Rick Pitino

Mentor vs. Mentee: Pitino and Donovan square off in the Elite Eight

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The West Region final is a sportswriter’s dream.

The story lines are endless: How did Louisville turn their season around? For that matter, how did Florida? Can Billy Donovan get back to the Final Four after winning back-to-back titles? Can Rick Pitino get back to his first Final Four since 2005 and just his second in the last 15 years? Is a Kentucky-Louisville national semifinal in the works? Kentucky-Florida wouldn’t be bad either.

But without a doubt, the story line that everyone is going to be writing about is the relationship between Pitino and Donovan. It isn’t a secret that Pitino has been Donovan’s mentor since Donovan played for Pitino at Providence. What isn’t as well-known is why they are so close.

Jeff Eisenberg, who got a jump on the competition with this story on Wednesday, explains:

When Providence plucked Pitino from the New York Knicks staff in 1985 to rebuild its floundering program, the Friars had finished last or next-to-last in the powerful Big East the previous six seasons. Longtime coach Joe Mullaney hadn’t managed to land Big East caliber recruits or inspire sufficient work ethic in his players during the twilight of his career.

Donovan’s own career had stagnated under Mullaney because he didn’t fit well into the coach’s half-court-oriented style. A creative passer and gifted scorer in an up-tempo system at St. Agnes Cathedral High on Long Island, Donovan grew frustrated when he couldn’t crack Mullaney’s rotation or even contribute much in practice, leading to his weight ballooning to nearly 200 pounds.

The combination of the lack of playing time and the lack of interest from coaches his family called seeking a transfer convinced Donovan he needed to work harder. As a result, Donovan eagerly accepted Pitino’s offer of a clean slate in return for him shedding his excess weight by the start of practice in the fall.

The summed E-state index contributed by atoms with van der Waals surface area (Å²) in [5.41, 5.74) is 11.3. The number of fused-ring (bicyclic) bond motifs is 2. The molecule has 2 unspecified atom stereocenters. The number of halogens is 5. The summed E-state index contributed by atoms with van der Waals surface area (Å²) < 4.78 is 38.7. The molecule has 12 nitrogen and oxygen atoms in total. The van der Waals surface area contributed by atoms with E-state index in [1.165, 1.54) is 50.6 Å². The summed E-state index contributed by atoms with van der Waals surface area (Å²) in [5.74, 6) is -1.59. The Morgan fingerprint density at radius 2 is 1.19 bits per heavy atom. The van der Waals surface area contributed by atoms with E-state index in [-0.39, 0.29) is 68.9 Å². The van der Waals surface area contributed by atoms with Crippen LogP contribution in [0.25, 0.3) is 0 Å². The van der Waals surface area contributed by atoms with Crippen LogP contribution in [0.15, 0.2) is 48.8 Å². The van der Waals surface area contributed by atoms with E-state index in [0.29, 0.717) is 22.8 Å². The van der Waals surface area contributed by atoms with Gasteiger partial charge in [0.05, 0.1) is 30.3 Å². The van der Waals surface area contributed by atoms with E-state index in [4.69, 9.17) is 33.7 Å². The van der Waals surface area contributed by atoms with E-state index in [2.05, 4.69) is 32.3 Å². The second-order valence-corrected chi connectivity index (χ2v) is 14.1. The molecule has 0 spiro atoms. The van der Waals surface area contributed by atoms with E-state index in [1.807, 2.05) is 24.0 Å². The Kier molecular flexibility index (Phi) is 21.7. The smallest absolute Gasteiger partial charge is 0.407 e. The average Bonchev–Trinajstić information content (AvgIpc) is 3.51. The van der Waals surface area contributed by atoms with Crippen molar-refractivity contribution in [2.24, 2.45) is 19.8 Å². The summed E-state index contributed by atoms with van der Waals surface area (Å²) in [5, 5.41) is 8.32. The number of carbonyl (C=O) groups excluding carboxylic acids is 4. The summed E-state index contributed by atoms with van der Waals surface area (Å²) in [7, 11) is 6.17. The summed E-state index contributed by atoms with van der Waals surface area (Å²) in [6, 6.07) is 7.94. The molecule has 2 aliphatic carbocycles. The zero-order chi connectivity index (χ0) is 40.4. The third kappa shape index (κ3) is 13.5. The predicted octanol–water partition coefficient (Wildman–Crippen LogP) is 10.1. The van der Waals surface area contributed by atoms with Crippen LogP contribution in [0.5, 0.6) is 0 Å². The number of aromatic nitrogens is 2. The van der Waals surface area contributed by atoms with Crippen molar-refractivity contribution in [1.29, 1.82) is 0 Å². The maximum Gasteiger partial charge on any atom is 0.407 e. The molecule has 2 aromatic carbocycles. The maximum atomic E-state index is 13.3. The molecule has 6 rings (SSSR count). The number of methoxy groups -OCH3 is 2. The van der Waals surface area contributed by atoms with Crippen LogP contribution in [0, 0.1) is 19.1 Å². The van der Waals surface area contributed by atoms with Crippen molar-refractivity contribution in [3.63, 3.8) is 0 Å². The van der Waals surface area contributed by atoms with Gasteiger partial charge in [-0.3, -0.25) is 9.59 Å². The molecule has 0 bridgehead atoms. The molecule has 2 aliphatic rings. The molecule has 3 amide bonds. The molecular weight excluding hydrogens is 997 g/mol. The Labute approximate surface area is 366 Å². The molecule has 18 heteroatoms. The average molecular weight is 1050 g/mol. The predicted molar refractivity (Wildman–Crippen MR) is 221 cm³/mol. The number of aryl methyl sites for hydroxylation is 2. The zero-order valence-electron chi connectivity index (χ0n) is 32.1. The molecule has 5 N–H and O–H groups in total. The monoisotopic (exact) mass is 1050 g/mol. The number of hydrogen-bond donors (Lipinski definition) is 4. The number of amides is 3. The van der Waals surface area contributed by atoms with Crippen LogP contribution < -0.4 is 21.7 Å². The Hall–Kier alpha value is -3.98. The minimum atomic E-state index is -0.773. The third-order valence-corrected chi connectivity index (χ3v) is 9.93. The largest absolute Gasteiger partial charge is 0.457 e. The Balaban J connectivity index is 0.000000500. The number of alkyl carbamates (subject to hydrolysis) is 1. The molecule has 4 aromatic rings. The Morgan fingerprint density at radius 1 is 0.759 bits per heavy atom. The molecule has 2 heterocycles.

The result was a Final Four for the Friars in 1987, an achievement that skyrocketed Pitino’s value as a head coach. To return the favor, Pitino hired Donovan as a graduate assistant when he got the head coaching job at Kentucky, pushing for Marshall and then for Florida to hire “Billy the Kid”.

As they say, the rest is history.

Rob Dauster is the editor of the college basketball website Ballin’ is a Habit. You can find him on twitter @robdauster.

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Notre Dame’s Steve Vasturia sparks come-from-behind win over No. 13 Louisville

Notre Dame’s Steve Vasturia (32) goes up for a shot over Boston College’s Idy Diallo (4) during the second half of an NCAA college basketball game Saturday, Jan. 23, 2016, in South Bend, Ind. (AP Photo/Robert Franklin)
(AP Photo/Robert Franklin)
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Demetrius Jackson scored 20 of his 25 points in the first half and Steve Vasturia scored 15 of his 20 points in the final 20 minutes as Notre Dame landed a 71-66 win over No. 13 Louisville on Saturday afternoon.

The Fighting Irish trailed by as many as 11 points early in the second half, but Vasturia’s hot shooting combined with Notre Dame holding Louisville to just 15 points in the final 15 minutes made all the difference.

The Fighting Irish are not as good as they were last season, but they are built in a similar mold. Jackson, as we expected, as become one of the nation’s most dynamic point guards, impossible to slow-down in isolation and ball-screen actions. Steve Vasturia emerging as a legitimate secondary option offensively and Zach Auguste is one of the nation’s most underrated big men and one of the most dangerous as the roll-man in ball-screens.

Combine all of that with a handful of shooters creating space and Bonzie Colson’s emergence as a force on the offensive glass, and Mike Brey once again has one of the nation’s most lethal offensive attacks.

Where they struggle is on the defensive end of the floor, which is what makes the end of Saturday’s win so meaningful. The Irish entered the day ranked 232nd in KenPom’s adjusted defensive efficiency metric, which more or less means they’re as good as a bad mid-major program at keeping their opponents from scoring.

But they don’t have to be great to be able to win games.

They have to be good enough and they have to get important stops.

That’s precisely what happened on Saturday.

Whether or not that actually becomes a trend for this group will be something to monitor — it happened for Duke during last year’s NCAA tournament — but the bottom-line is this: Notre Dame does something better than just about anyone else in college basketball, and that’s score the ball.

On the nights they are able to gets some stops, they are going to be able to win some games. In the last eight days, they’ve proven that, beating North Carolina, Clemson on the road and Louisville.

And that makes them dangerous in March.